Promptly at 8 P.M. on Saturdays j
CORBY'S "MOTHERS" BREAD
Del Monte OCi
Curtice Bros.' Ol (
Pork and Beans
Campbell's, 2 cans 25c
Van Camp's, can... 15c
Heinz, small 12c
Heinz, medium .... 18c
Wagner's, 10c & 12V?c
Curtice "Blue Label" Goods
Potted Ham or Tongue.. 25c
Potted Chicken or Turkey, 30c
Boned Chicken 58c
Boned Turkey 58c
Heinz 18c and 30c
Burt Olney's 25c
Del Monte 25c
Blue Label 29c
Bayle's Horseradish, 9c
Pint Jar 10c
Cream Salad, 12c
EVAPORATED MILT&S!'' W*cKd5c
I-lb. Can ... 36c
II-lb. Can .. 53c
3-lb. Can .. .$1.05
6-lb. Can .. .$2.00
Soap prices are advancing. In
a short time retail prices must
show a considerable advance.
Buy now. It means money.
All desired shades of the
famous product. Please note, too.
that we are making an extremely
Durkee's... 13c and 28c
Schimmel's . . ? ,.. 14c
Howard's ........ - .29c
Royal ..... . .? .. 25c
Royal Mayonnaise. .25c
"Bee" Mayonnaise. .29c
Can You Make a
Cake Filling That
?a frosting that will not run?
Don't bother trying. Order a jar of
HIP-O-LITE, the perfect marshmallow
cream. It is absolutely ready to use! Spread
it on the layers and over your cake^as you
spread butter on bread?that's all. No cook
ing! Light, tender and short?delicious be
yond words. Packed in Mason jars.
HiP-o-LiTi g? 25c
Get a Case of the Famous
While-you can. The sale of 4tClicquot Club" is tremen
dous. The great and constantly growing popularity of
this famous beverage is taxing factory production to the
limit. If you want a case for the Fourth get it quickly?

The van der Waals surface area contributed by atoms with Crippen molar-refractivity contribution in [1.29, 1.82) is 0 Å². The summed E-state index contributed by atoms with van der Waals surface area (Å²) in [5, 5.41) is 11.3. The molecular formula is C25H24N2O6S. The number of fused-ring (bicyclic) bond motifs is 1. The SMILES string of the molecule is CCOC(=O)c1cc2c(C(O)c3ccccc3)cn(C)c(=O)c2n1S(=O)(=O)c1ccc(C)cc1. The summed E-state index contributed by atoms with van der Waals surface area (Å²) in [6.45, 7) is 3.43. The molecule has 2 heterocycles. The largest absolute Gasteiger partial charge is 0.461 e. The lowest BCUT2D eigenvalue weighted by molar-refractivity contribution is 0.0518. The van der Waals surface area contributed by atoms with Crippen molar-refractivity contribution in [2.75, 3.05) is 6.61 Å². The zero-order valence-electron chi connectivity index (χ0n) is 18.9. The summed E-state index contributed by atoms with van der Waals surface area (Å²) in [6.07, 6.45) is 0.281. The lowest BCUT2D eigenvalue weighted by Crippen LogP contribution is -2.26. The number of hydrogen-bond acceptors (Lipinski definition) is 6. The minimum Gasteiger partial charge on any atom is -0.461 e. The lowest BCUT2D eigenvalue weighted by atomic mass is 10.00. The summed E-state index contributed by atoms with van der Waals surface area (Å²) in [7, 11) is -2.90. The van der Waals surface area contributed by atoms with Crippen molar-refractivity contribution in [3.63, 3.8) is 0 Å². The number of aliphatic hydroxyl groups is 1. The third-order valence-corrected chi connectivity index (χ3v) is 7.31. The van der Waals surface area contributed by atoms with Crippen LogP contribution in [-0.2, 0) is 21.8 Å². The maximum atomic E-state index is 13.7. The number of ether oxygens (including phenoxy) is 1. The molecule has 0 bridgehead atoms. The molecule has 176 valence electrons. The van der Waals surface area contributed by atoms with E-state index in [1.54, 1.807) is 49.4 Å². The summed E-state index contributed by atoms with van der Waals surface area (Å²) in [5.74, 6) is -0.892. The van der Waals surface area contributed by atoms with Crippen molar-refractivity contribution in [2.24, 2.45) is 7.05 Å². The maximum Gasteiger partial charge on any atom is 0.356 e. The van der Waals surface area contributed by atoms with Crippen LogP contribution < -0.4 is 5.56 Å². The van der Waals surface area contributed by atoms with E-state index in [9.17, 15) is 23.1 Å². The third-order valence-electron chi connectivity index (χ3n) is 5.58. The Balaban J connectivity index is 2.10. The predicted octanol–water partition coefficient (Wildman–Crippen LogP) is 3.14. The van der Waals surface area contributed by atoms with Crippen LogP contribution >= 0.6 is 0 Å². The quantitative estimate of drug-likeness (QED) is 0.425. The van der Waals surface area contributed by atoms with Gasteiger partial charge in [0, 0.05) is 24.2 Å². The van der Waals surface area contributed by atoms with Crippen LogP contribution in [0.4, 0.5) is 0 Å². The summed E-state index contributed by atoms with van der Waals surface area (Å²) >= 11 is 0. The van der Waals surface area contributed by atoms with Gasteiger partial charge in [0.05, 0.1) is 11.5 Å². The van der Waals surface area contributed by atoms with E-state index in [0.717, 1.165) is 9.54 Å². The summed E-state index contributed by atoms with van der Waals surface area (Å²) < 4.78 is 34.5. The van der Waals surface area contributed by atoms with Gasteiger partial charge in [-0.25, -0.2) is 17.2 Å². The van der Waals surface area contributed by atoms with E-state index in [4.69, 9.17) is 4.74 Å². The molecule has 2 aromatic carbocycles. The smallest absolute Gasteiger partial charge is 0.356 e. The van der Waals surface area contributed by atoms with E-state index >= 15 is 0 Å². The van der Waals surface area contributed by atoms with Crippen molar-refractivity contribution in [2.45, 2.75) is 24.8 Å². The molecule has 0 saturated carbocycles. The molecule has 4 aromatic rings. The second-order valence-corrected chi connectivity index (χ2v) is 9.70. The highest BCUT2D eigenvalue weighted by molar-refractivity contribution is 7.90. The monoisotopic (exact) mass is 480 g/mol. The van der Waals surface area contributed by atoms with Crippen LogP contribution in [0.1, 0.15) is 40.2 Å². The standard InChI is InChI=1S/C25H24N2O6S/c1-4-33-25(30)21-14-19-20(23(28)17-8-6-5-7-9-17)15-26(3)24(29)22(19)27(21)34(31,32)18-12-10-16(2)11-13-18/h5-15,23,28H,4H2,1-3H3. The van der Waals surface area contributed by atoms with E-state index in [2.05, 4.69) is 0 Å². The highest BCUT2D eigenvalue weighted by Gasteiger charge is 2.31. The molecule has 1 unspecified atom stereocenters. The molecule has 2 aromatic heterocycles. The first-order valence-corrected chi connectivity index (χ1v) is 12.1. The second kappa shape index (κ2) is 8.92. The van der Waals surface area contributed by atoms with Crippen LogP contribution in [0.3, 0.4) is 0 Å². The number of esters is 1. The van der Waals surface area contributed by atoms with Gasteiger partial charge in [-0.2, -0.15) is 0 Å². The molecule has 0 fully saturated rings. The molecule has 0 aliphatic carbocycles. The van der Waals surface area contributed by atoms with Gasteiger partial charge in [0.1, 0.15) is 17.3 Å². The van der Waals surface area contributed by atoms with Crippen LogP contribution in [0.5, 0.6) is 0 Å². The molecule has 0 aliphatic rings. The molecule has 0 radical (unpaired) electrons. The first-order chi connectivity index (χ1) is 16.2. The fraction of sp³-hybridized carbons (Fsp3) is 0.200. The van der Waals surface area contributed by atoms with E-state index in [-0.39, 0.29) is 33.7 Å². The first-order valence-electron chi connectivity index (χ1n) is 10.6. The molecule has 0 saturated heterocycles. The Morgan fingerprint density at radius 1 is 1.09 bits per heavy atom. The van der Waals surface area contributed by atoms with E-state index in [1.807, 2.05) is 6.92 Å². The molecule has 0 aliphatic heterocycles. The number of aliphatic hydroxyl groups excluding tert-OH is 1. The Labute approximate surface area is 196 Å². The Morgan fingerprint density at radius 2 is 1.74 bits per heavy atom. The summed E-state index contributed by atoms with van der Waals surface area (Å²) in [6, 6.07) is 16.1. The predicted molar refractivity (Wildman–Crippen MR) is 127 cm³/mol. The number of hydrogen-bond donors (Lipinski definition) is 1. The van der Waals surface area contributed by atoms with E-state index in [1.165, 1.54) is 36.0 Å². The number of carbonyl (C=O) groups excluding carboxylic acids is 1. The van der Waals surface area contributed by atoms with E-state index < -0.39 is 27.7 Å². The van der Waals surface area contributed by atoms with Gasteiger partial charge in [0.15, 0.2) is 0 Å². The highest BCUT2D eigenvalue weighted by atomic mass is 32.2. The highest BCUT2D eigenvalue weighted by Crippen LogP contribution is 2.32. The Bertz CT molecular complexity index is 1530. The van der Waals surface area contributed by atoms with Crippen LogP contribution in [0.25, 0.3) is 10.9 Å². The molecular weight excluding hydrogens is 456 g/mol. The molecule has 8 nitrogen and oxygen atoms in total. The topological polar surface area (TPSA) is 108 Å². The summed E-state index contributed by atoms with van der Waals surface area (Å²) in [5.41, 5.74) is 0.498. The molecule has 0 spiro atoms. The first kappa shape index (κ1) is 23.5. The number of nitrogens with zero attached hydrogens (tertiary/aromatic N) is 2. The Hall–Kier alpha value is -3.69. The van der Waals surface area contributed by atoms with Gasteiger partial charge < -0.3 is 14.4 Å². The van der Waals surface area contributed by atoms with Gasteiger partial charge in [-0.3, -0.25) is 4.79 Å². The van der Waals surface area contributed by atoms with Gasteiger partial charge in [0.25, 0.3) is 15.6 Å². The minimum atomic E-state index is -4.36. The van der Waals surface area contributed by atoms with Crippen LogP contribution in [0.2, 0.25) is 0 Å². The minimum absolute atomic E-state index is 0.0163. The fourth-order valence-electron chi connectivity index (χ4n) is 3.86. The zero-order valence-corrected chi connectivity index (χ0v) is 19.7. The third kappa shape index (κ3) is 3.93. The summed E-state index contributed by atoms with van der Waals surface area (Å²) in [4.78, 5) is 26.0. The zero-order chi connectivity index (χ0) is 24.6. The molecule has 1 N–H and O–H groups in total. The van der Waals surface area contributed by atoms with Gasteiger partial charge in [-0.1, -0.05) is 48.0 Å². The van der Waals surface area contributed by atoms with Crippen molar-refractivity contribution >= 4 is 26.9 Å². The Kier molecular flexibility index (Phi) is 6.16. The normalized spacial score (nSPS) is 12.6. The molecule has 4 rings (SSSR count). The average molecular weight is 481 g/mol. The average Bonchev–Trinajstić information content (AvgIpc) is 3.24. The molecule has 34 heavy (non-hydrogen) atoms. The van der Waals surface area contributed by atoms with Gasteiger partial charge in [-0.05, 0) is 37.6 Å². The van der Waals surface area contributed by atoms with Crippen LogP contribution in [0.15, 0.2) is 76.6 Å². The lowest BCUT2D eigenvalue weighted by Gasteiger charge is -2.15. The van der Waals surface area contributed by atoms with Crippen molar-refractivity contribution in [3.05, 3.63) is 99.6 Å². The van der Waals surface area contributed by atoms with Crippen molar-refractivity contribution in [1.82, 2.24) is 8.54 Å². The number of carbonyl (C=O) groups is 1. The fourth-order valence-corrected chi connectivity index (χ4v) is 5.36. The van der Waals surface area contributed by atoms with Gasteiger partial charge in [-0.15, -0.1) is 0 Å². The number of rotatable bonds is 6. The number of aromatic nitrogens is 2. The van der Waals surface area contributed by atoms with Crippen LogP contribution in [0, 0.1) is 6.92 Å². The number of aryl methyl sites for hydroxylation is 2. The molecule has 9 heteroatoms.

buying now may save you disappointment if you wfcit.
WASHINGTON FLOUR, 6 45
C 24-lb. $ 1
2 for 15c
Extra Specials for This Week
BORDEN'S ALMOND BARS
10-centsize 2 for 15c
2 C(T 25c
PEANUT BUTTER ;
A. & R. Brand?small bottle, 8c, or.. .<
CREAM SALAD MUSTARD
R. T. French & Co.'s famous prod- OforO 1 g%
ucts. One bottle, lie, or
LAUNDRY STARCH 1 Q
Douglas 3-lb. Carton, each. w
DEL MONTE RIPE OLIVES (Medium)
9-Ounce Can, 14c, or 2 Cans for 27c
A new purchase just received enables us to quote this
exceptionally low price. Ask our clerk to show you the can.
American Beauty Ginger Snaps
This Is the first time we have been _
able to get a sufficient quantity to per- "er
mit us to advertise a sale. Get a pack- Pgk.,
age for the children.
Big Demonstration Sale for This Week
The Horton-Cato Mfg. Co. make this ?ccellent
dressing. To demonstrate to you the excellence of this
Mayonnaise we ordered in a large quantity of the small |
sizes, the usual retail price of this size being fifteen (15)
cents, and for this sale we offer it at a cut price. The
economical way for you to buy Royal Mayonnaise?
course, is in the half-pint bottle, but as a triaMhis-smsi?
size bottle should be just what you want
There are many brands of Mayonnaise on the mar
ket, but you'll agree with us, we think, after using
ROYAL that there is no other quite like ROYAL.
We unhesitatingly recommend ROYAL, and urge
every one who likes Mayonnaise to purchase a trial
Th.it Price for This Week Only
Usual 15-ccnt size. Special. ____..